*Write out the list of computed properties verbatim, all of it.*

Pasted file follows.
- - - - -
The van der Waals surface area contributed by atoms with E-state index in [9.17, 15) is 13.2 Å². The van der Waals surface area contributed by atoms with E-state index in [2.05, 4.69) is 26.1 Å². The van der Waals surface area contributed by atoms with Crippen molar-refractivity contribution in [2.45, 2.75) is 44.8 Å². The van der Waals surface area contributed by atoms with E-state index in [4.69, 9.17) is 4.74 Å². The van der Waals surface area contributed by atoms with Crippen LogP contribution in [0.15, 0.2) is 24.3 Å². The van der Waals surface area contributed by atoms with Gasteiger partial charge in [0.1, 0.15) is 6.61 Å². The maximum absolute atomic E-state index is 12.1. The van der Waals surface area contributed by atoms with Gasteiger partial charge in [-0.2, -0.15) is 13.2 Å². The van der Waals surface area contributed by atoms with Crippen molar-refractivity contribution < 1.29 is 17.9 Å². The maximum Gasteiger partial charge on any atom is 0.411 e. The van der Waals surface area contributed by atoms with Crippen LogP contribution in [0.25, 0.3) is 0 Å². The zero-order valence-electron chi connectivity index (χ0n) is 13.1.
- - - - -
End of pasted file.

The van der Waals surface area contributed by atoms with E-state index in [9.17, 15) is 13.2 Å². The van der Waals surface area contributed by atoms with E-state index in [2.05, 4.69) is 26.1 Å². The van der Waals surface area contributed by atoms with Crippen molar-refractivity contribution in [2.45, 2.75) is 44.8 Å². The van der Waals surface area contributed by atoms with E-state index in [4.69, 9.17) is 4.74 Å². The van der Waals surface area contributed by atoms with Crippen LogP contribution in [0.15, 0.2) is 24.3 Å². The van der Waals surface area contributed by atoms with Gasteiger partial charge in [0.1, 0.15) is 6.61 Å². The maximum absolute atomic E-state index is 12.1. The van der Waals surface area contributed by atoms with Gasteiger partial charge in [-0.2, -0.15) is 13.2 Å². The van der Waals surface area contributed by atoms with Crippen molar-refractivity contribution < 1.29 is 17.9 Å². The maximum Gasteiger partial charge on any atom is 0.411 e. The van der Waals surface area contributed by atoms with Crippen LogP contribution in [0.25, 0.3) is 0 Å². The zero-order valence-electron chi connectivity index (χ0n) is 13.1.